An estimated 6.8 million Nigerians have slipped further into extreme poverty in just 12 months, according to the World Poverty Clock, bringing the total number of people living in extreme poverty to 91,885,874 people in Nigeria.
It was first revealed in June 2018 by the world poverty clock that Nigeria had overtaken India as the country with the highest number of people living in extreme poverty across the world, with an estimated 86.9 million Nigerians measured to be living on less than $1.90 a day (The President Muhammadu Buhari-led administration had rejected the statistics).
According to available data made available by the World Poverty Clock, that figure has increased to 93.7 million in June 2019.
Quick Facts: 4.5 Nigerians slip into extreme poverty every minute with 47.7% of Nigeria’s estimated 196.5 million people affected. This figure has risen from the 44.2% of the total population that was recorded in June 2018.
In its assessment last year, the World Data Lab noted that the outlook for poverty alleviation in Nigeria is weak, and that an estimated 120 million Nigerians are expected to slip into extreme poverty by 2030.
“If current economic trends persist, we forecast that between 2018 and 2030 real GDP growth (2.15% per annum) will be unable to keep up with population growth, resulting in an average annual growth of GDP per capita of less than zero,” the organisation noted.
According to its methodology, the World Poverty Clock uses publicly available data on income distribution, production, and consumption, provided by various international organizations, most notably the UN, World Bank, and the International Monetary Fund.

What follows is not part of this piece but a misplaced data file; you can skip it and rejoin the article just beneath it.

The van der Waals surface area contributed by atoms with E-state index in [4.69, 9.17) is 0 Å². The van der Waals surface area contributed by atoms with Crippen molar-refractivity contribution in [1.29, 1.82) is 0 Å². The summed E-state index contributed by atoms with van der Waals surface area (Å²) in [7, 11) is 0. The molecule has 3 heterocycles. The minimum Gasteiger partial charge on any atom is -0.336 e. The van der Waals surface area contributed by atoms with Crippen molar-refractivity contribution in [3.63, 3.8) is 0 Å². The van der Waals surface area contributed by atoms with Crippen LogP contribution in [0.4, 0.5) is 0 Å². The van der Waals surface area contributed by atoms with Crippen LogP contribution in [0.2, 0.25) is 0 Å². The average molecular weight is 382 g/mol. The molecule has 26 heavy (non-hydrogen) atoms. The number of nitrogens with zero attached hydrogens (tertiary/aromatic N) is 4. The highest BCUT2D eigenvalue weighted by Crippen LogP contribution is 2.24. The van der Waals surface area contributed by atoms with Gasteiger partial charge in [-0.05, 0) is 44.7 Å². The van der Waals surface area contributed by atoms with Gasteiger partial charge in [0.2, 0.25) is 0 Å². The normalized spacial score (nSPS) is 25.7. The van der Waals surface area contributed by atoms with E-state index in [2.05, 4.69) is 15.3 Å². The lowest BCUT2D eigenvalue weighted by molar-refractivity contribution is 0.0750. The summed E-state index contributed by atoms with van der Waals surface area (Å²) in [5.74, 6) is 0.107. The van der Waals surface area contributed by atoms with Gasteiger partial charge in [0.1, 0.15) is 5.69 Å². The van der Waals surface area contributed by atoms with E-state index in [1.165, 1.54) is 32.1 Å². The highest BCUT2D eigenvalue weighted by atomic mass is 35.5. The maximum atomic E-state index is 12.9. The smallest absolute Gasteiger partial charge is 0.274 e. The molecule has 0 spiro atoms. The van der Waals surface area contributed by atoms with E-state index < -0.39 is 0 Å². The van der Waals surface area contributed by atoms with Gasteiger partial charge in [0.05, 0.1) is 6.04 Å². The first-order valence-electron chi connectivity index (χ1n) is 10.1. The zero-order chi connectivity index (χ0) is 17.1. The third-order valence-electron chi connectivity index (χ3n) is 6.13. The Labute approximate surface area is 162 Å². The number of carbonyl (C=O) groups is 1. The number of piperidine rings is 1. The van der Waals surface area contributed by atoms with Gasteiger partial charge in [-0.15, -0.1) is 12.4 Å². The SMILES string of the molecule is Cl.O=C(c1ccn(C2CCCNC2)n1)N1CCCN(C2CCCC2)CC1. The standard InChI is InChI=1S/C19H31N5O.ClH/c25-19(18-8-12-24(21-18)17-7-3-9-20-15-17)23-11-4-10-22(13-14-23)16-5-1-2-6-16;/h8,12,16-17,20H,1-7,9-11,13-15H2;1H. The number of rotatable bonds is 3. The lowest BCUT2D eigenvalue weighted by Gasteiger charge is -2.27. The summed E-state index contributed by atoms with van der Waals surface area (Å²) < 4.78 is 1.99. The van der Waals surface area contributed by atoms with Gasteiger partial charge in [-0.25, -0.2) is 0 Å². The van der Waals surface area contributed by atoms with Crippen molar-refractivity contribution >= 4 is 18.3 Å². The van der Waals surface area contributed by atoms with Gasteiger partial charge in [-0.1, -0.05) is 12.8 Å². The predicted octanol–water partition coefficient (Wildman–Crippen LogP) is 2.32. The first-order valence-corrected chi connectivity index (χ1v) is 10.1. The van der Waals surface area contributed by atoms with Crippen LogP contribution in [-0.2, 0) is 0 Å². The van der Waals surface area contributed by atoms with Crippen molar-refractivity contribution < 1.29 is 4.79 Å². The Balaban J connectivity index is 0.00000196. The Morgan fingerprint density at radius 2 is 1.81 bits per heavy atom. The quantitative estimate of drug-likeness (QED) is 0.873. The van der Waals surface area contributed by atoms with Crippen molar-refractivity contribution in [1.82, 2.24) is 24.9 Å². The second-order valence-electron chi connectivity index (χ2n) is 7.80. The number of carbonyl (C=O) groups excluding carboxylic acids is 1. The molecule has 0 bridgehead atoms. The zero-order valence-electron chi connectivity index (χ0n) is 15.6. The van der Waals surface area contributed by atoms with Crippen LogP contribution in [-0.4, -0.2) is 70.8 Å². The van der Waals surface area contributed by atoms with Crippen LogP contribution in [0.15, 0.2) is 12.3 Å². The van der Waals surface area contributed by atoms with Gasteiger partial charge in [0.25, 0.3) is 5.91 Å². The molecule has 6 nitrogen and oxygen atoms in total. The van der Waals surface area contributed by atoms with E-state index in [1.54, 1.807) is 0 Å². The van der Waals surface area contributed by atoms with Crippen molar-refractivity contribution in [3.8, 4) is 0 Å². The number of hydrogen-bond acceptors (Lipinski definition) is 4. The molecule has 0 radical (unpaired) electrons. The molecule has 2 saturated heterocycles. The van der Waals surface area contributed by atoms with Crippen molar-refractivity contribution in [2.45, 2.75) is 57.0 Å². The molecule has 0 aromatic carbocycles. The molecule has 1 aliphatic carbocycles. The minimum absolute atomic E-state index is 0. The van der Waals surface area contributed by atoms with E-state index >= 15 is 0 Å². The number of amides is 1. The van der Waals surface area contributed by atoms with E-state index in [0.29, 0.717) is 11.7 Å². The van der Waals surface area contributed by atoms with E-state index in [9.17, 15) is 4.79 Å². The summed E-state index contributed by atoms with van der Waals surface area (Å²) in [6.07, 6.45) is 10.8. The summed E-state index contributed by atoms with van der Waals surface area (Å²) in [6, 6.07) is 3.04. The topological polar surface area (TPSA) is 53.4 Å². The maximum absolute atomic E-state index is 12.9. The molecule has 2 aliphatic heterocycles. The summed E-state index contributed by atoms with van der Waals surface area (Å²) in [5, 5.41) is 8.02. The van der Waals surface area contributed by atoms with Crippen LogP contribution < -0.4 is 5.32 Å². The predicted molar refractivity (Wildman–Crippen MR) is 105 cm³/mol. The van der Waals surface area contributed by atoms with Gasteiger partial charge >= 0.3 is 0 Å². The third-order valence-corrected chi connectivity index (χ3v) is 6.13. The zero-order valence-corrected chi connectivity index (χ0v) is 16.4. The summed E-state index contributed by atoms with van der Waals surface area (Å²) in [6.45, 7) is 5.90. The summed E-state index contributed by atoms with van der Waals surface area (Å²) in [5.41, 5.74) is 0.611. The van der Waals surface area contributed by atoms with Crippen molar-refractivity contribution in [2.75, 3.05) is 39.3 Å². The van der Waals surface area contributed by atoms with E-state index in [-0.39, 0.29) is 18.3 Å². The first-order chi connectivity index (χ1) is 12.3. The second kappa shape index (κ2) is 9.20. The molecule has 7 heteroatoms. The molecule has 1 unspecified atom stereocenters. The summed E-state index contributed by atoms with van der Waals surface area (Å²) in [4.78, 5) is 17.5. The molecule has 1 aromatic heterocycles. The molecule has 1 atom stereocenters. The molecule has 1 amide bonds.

These organizations compile data provided to them by governments in each country. In the few cases when governments fail to provide data, the agency uses models to estimate poverty in affected countries. The agency’s data covers 99.7% of the world’s population.
For Nigeria, the general household survey (GHS) from 2012/2013 is used, rather than the harmonised Nigeria living standards survey, because it is more recent and believed to be of higher quality.
The agency notes that the challenges of estimating poverty in Nigeria stem from the fact that Nigeria is not a homogeneous country, especially with distinct differences in economic conditions between the south and the north. National averages conceal these differences and surveys are not sufficiently representative at the state level to draw firm conclusions.
The agency believes poverty has fallen over time along with economic growth in southern states, while it has been more stubborn in northern states but the differences cannot be factored into national level calculations.
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